Cyrus

Artificial intelligence for cause, effect & optimizing your manufacturing processes

April 5, 2023
Causal AI can identify relationships between cause and effect, thereby streamlining automatic process identification.

By Cyrus Shaoul, CEO of Leela AI

The close link between the human brain and our eyes  is an immensely powerful tool that we all use to “keep an eye on” what is going on around us. For years, manufacturers have drawn upon a similar concept with “seeing machines” that combine cameras and computers to improve product inspection. Lately, we have seen a related category of visual-AI applications designed to analyze productivity. 

Like product inspection, the new process-intelligence software applies AI algorithms to camera data. Yet, instead of inspecting still images to improve quality, it inspects processes within video sequences to improve productivity. 

At the highest level, process-inspection software can achieve a holistic view of production operations. Visual-intelligence software can identify and time every step in the manufacturing process and combine data from multiple cameras to create a unified analysis. The software acts like a continuous time-and-motion study, measuring and analyzing complex interactions between people, tools, machinery, robots, parts and products. The resulting insights enable manufacturers to identify bottlenecks and safety violations, compare productivity between shifts and locations, and capture and transfer best practices.

While IIoT analytics focuses on equipment status, visual-process inspection fills in the gaps between the machines. This is especially useful for high-touch operations with many human workers, as well as high-mix operations with frequent process changes. Manufacturers can quickly adjust to changes in labor, supplies, and products, thereby increasing capacity and reducing downtime.

Despite the differences between product and process inspection, many process-inspection solutions are based on the traditional neural networks (NNs) used for product inspection. The drawback is that it is time-consuming and expensive to train NN algorithms to recognize complex processes.

Traditional NNs may be able to handle a workstation application with limited actions and objects, but they struggle with holistic productivity analysis. Huge amounts of training video are required, and small changes in the process require massive retraining. In many cases, the software is unable to identify complex processes at all. 

The case for causal AI

To overcome these limitations, a new type of hybrid-causal-NN AI has emerged that combines causal/symbolic reasoning (or common sense) with traditional NNs. Causal AI can identify relationships between cause and effect, thereby streamlining automatic process identification.

Causal AI is a new twist on early AI research, which attempted to imbue computers with symbolic reasoning. Drawing on child-development research by Jean Piaget, the research aimed to spark self-directed learning by imitating human learning.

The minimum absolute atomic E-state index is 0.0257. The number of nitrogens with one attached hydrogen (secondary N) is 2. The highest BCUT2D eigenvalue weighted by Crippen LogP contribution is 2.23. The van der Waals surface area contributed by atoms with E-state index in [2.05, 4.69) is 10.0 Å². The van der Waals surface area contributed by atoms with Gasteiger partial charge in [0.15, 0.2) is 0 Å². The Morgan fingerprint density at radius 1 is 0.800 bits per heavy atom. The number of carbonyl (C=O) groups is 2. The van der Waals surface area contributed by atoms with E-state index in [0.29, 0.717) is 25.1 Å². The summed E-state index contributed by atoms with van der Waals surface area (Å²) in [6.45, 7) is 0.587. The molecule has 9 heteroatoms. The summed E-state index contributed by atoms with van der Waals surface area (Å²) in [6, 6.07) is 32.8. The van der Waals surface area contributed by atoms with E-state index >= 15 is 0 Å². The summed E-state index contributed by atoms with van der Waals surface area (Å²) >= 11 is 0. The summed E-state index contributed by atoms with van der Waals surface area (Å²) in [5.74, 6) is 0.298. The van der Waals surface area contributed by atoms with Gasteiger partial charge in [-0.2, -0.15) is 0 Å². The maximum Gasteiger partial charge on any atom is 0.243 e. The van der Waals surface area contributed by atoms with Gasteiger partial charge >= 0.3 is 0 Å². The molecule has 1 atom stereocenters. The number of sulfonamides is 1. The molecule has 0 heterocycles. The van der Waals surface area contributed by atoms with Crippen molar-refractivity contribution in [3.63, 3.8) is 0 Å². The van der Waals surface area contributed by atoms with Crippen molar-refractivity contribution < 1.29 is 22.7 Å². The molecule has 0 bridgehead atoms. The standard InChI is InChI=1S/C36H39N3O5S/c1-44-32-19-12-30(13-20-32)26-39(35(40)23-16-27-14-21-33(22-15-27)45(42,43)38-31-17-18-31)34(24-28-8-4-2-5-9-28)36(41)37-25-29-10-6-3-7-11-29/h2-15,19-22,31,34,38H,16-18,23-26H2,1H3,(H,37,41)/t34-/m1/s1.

Symbolic AI researchers failed to achieve their goals due (in part) to computing restraints. As computing power has soared, the industry shifted to NNs, which excel at recognizing patterns and correlating perception and memory, but struggle with understanding cause and effect or learning new concepts.

Just as a child learns through sensorimotor experience by moving its hands and visually perceiving the results, a causal AI learns by testing out hypotheses. Yet, a child also learns by recognizing and remembering objects. An AI architecture that combines the best of both methods has more in common with the human brain and is better suited to human collaboration.

In a hybrid-causal AI, traditional NNs do most of the work of translating pixels to classified objects. The causal-learning network supervises the NNs, predicting the results of actions and stepping in with feedback when the NNs get stuck. When a causal agent has low confidence, the NNs can help confirm or deny the results, providing a reverse feedback loop. 

A similar hybrid architecture drives human thinking. According to Daniel Kahneman’s book ‘Thinking Fast and Slow,’ the brain has two distinct operating systems. System 1 is designed for fast responses and handles most of our thinking. (It is also frequently wrong.) System 2 steps in occasionally to apply its more logical thinking to important decisions. In the hybrid causal-NN architecture, the NN is System 1 and the causal agent is System 2. 

Faster training, more accurate analysis

Using a hybrid causal-NN architecture, manufacturers can greatly reduce AI training time. The AI can heuristically learn on its own with as little as 10% of a typical NN’s training data. A causal AI can also better explain its reasoning, making it easier to improve.

Another advantage is more accurate analysis. Much of the difficult work in process inspection involves analyzing the actions of people using techniques such as pose detection. Whereas NNs often struggle with this, a causal agent can correct the errors by applying physics models, action-inference heuristics, and temporal analysis—estimating a feasible range for human motion over time. 

The causal AI comprehends concepts such as object permanence, which can stump an NN, and can apply commonsense reasoning to more quickly understand what is happening in context. With explicit training, the causal model can eventually learn about the relationship between many different perception and action modalities and connect cause to effect. The result is a higher level visual-intelligence solution that can help manufacturing operations achieve benefits such as decreased cycle times and increased capacity.